Category Archives: Traditional Preparation of Grains

No Knead Einkorn Sourdough Bread

by Sarah TheHealthyHomeEconomist

no knead einkorn sourdough bread

I am so excited to add this amazing recipe for no knead einkorn sourdough bread to the catalog of Real Food creations on this blog! This particular recipe comes from Carla Bartolucci, one of the world’s foremost experts in the cultivation and traditional preparation of einkorn, the only nonhybridized form of wheat left on Planet Earth, and for many (non-genetically) gluten intolerant people, the only wheat they can eat and enjoy without symptoms.

Carla’s new book Einkorn: Recipes for Nature’s Original Wheat is a treasure trove for anyone who values ancient culinary traditions using ingredients such as einkorn that have safely nourished and delighted humanity for millenia. I am thrilled to be traveling to Italy very soon to meet Carla in person to learn from her during a week long culinary getaway which focuses exclusively on the wonders of einkorn.

For those of you who are new to bread baking and sourdough in particular, this is a recipe you should try first because it requires no kneading or shaping of the dough. Despite the little effort required, the resulting loaf looks like an artisan produced it!

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Farro: Ancient Grain But Should You Eat It?

by Sarah TheHealthyHomeEconomist

finding the best farro to buy_mini

Farro is an ancient grain that is rapidly growing in popularity as more people discover that modern wheat varieties extremely high in gluten are difficult to digest. This is especially true if the wheat is not traditionally prepared via sprouting, soaking, or sour leavening.

Unfortunately, there is some confusion about whether farro is truly an unhybridized, low gluten form of wheat that those who are gluten intolerant can potentially eat without symptoms.

The problem occurs because the exact definition of farro continues to be debated. Here’s the lowdown about this ancient grain so you know how to source the best kind and understand exactly what you are getting if you choose to buy it.

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Einkorn Sourdough Crackers with Nut Butter

by Sarah TheHealthyHomeEconomist

sourdough crackers with peanut butter

Nut butter crackers are a favorite snack food for many children. For my family, peanut butter crackers are the fave with sunbutter crackers the distant second place winner.

Unfortunately, the commercial options for nut butter crackers even from organic brands leave much to be desired in the ingredients department. Check out the ingredients list for one highly popular brand of certified USDA Organic peanut butter crackers:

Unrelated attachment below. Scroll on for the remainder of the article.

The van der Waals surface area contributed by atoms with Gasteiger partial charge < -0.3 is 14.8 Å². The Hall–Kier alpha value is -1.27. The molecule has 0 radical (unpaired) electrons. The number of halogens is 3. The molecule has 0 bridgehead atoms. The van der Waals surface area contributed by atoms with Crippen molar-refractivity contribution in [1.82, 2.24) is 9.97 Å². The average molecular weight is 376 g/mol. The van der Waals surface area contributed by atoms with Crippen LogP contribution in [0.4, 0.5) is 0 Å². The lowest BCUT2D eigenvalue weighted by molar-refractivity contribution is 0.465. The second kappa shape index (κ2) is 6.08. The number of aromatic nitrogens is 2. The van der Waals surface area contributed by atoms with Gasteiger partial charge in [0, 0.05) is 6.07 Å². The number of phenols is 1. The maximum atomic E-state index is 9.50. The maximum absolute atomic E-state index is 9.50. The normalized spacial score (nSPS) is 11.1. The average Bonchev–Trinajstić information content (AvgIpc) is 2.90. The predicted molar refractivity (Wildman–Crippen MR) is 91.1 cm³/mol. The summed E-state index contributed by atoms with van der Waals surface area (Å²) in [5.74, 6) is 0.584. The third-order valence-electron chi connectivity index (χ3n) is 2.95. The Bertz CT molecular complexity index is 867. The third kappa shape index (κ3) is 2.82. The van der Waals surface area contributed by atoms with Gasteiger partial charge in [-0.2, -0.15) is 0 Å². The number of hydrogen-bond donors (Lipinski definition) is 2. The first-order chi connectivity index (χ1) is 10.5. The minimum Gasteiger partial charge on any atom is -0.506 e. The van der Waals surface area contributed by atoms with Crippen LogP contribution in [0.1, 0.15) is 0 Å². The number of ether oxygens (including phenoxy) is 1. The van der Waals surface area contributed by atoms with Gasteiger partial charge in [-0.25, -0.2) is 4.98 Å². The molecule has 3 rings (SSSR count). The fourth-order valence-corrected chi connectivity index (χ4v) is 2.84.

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Tiny Teff Grains Deliver Big on Nutrition

by Sarah TheHealthyHomeEconomist

gluten free teff

I first tasted the delicious, gluten free grain known as teff shortly after my husband and I were married. We met after work at an Ethiopian restaurant that we’d been wanting to try for quite some time. My husband was born and lived his early years in Uganda, and he was eager to introduce me to some of the flavors of his home continent.

I was immediately enthralled and delighted by the basket of soft, spongy flatbread that was brought to our table to use as an edible utensil for our meat stew.

Never having experienced the light, slightly nutty flavor of teff before, I asked the waitress about the bread’s origins. She proudly explained that injera is a traditional fermented bread made from teff flour that is a staple in Ethiopia.

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Soaked Oatmeal Benefits Without the Soaking?

by Sarah TheHealthyHomeEconomist

soaked oatmeal with no soaking_mini

Those of us with grandparents born prior to World War II may well remember that they made a practice of soaking rolled oats in a pot of warm water overnight before cooking it up the next morning.

In fact, prior to the 1950’s, Quaker Oats used to include an overnight soak in the instructions printed on the box!

Somehow, this healthy, traditional practice was gradually abandoned as the popularity of convenience foods such as quick oats and microwave oatmeal packets gradually took hold with Baby Boomers and later generations.

The truth is that soaking oatmeal overnight before cooking it up in the morning makes it infinitely more digestible and nutritious as the practice helps to break down toxins and anti-nutrients like phytic acid. These anti-nutrients are present in all grains and very effectively block mineral absorption in the gut and can cause gastric distress or bloating in sensitive individuals. Oats contain the highest amount of phytic acid of any grain, so proper preparation is very important.

The thing I most enjoy about a bowl of soaked oatmeal in the morning is that it fills you up all the way until lunchtime, unlike those enticing and so incredibly convenient microwave oatmeal packets or a bowl of quick oats which (have you noticed?) leave you hungry and looking for a doughnut fix by about 10 am.

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